During the study period, 160 subjects discharged from the ICU were included in the analyses. The data corresponding to the participants’ ICU stay are described in Table 1, and the following results stood out: subjects with MV were younger (69.5±15.3 years vs. 73.8±14.9 years; p=0.04) and had a higher ICU stay length (8.9±5.4 vs. 5.8±3.0 days, p<0.001).

Table 1 Characteristics of the participants. 

Variables Subjects with MV (n=107) Subjects without MV (n=53) p
Male gender, n (%) 64 (59.8) 28 (52.8) 0.49
Age (years), mean ± SD 69.5±15.3 73.8±14.9 0.04
Body mass index (kg/m2), mean ± SD 26.5±5.9 27.0±7.2 0.71
Previous diseases, n (%)
Heart failure
Ischemic heart disease
Diabetes mellitus
Peripheral artery disease
End-stage chronic kidney failure
Cerebrovascular disease
Dementia
Bronchial asthma
Chronic obstructive pulmonary disease
Depression
17 (15.8)
6 (5.6)
20 (18.6)
5 (4.6)
5 (4.6)
16 (14.8)
10 (9.3)
3 (2.8)
15 (14.0)
7 (6.5)
10 (18.8)
4 (7.5)
13 (24.5)
3 (5.6)
0 (0)
8 (15.0)
5 (9.4)
5 (9.4)
11 (20.7)
3 (5.6)
0.65
0.73
0.41
0.71
0.17
0.99
0.99
0.11
0.36
0.99
APACHE-II, mean ± SD 20.1±7.9 18.0±6.0 0.08
ICU length of stay (days), mean ± SD 8.9±5.4 5.8±3.0 <0.001

MV: mechanical ventilation; SD: standard deviation; APACHE-II: Acute Physiology and Chronic Health Evaluation II; ICU: intensive care unit. Note: Difference between qualitative variables evaluated by Fisher's exact test. Difference between quantitative variables evaluated by the Wilcoxon-Mann-Whitney test

The results from the modified-Barthel index indicated a tendency of higher difference in score variation of subjects with MV dependence compared with those of subjects without MV (Δ = -17.4±12.8 vs. -13.2±12.9; p=0.05). Furthermore, the Karnofsky Performance Status revealed a poorer functional capacity of subjects with MV after immediate ICU discharge (Δ = -19.7±20.0 vs. -14.9±18.2; p=0.04). However, the WHOQoL-Bref scores showed no difference between groups (14.0±1.8 vs. 14.5±1.9; p=0.14).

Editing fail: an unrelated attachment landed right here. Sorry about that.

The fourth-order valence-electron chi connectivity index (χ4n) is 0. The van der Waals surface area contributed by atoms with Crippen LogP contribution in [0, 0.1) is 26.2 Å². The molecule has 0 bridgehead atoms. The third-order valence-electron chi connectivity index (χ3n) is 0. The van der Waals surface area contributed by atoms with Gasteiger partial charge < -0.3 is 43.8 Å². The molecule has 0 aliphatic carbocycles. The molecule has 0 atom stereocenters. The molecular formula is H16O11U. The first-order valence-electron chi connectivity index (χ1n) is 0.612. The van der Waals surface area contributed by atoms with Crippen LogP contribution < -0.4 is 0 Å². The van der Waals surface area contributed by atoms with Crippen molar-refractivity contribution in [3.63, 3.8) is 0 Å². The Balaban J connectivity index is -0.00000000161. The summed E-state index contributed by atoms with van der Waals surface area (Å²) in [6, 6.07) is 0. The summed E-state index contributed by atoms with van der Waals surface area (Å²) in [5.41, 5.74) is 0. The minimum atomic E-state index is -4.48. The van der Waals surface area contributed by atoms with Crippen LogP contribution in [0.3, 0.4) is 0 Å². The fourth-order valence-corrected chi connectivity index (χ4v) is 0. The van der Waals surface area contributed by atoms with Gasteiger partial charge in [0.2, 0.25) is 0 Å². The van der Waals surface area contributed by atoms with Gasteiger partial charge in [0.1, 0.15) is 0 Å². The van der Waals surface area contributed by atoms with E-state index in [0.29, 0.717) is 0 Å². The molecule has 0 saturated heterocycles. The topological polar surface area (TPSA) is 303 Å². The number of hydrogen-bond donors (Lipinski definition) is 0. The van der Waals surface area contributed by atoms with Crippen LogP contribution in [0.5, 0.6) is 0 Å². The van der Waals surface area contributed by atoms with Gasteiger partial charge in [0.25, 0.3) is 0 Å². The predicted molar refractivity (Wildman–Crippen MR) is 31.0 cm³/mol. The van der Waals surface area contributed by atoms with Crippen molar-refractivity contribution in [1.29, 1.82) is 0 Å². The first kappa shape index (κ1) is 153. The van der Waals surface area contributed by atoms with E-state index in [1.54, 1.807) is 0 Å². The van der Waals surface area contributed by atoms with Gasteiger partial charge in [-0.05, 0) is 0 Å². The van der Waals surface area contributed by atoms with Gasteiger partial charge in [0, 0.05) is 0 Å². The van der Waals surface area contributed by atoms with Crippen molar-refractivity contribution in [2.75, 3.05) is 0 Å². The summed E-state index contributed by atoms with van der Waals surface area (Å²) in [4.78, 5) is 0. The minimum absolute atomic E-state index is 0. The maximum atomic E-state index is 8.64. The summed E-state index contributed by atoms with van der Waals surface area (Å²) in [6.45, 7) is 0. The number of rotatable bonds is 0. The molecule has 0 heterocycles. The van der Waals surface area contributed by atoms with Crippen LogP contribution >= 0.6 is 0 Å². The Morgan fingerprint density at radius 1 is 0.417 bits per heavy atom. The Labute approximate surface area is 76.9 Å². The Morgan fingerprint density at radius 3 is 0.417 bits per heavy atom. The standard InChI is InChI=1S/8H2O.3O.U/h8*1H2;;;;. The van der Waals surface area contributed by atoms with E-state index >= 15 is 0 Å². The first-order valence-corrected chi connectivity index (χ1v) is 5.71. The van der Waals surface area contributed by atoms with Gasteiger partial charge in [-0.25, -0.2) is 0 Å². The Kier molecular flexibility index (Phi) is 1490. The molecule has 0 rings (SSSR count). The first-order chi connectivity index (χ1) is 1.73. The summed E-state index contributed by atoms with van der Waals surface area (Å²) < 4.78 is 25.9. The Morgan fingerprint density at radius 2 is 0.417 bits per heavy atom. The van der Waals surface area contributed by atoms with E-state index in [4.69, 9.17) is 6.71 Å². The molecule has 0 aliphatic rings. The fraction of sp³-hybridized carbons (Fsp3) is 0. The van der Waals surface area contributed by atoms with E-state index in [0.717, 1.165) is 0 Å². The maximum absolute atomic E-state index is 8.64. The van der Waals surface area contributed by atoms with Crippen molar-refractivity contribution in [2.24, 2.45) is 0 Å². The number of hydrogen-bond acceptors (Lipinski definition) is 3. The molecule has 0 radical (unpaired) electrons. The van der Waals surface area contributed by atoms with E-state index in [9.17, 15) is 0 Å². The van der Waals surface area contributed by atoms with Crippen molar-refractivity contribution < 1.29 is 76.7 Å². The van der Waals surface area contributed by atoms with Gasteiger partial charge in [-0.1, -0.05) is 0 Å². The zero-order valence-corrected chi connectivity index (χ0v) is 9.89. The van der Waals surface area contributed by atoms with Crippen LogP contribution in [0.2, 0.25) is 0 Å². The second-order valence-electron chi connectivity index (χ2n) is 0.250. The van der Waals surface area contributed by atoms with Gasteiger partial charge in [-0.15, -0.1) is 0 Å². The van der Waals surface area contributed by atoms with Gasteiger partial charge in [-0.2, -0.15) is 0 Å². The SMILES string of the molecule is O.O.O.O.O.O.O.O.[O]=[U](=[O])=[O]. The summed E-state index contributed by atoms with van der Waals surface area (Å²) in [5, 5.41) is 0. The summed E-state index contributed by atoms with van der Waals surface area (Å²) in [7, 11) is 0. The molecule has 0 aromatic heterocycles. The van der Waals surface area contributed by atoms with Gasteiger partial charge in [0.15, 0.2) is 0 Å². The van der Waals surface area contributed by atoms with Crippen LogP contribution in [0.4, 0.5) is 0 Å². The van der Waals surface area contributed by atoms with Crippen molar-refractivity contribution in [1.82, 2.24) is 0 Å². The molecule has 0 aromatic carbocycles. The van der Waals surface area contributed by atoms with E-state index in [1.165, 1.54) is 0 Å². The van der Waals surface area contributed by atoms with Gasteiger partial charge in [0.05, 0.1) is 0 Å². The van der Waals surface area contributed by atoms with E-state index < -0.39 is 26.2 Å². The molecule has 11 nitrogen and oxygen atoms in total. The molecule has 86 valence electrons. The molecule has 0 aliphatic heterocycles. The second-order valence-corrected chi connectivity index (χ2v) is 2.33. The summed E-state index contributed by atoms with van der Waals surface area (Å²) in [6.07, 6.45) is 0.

Table 2 describes the individual variation of each ADLs category in the modified-Barthel index. The comparison of the categories before and after ICU showed that the group of subjects with MV had a poorer performance in dressing and climbing stairs. Table 2 also describes the WHOQoL-Bref domains, which showed no difference between groups.

Table 2 Comparison+ of the score variation* in categories of modified-Barthel index and comparison+ of the WHOQoL-Bref domains between critically ill subjects receiving or not mechanical ventilation. 

Barthel's categories Subjects with MV (n=107) Subjects without MV (n=53) p
Feeding -1.58±1.38 -1.24±1.43 0.10
Bathing -1.71±1.30 -1.32±1.42 0.05
Dressing -1.82±1.63 -1.22±1.58 0.04
Personal hygiene -2.09±1.66 -1.69±1.61 0.13
Anal sphincter function -1.91±1.62 -1.47±1.51 0.09
Bladder function -1.44±1.46 -1.00±1.37 0.06
Toilet use -1.46±1.76 -1.05±1.59 0.17
Transfer from bed to chair -1.36±1.65 -1.13±1.72 0.28
Walking -2.0±1.64 -1.54±1.55 0.08
Climbing stairs -1.84± 1.47 -1.26±1.44 0.01
WHOQoL-Bref domains Subjects with MV (n=60) Subjects without MV (n=34) p
Physical 11.7±3.1 12.3±2.1 0.48
Psychological 14.8±2.1 14.8±2.5 0.92
Social relationships 15.9±2.6 17.0±1.9 0.07
Environment 14.9±2.2 14.4±2.5 0.29

MV: mechanical ventilation. Variables expressed as mean ± standard deviation.

+Wilcoxon-Mann-Whitney test.

*Score variation = score post-ICU immediate discharge – score before ICU admission.

The duration of MV was a good predictor of PFS impairment in the immediate ICU discharge (Figures 1A and 1B), but not of QoL (Figure 1C).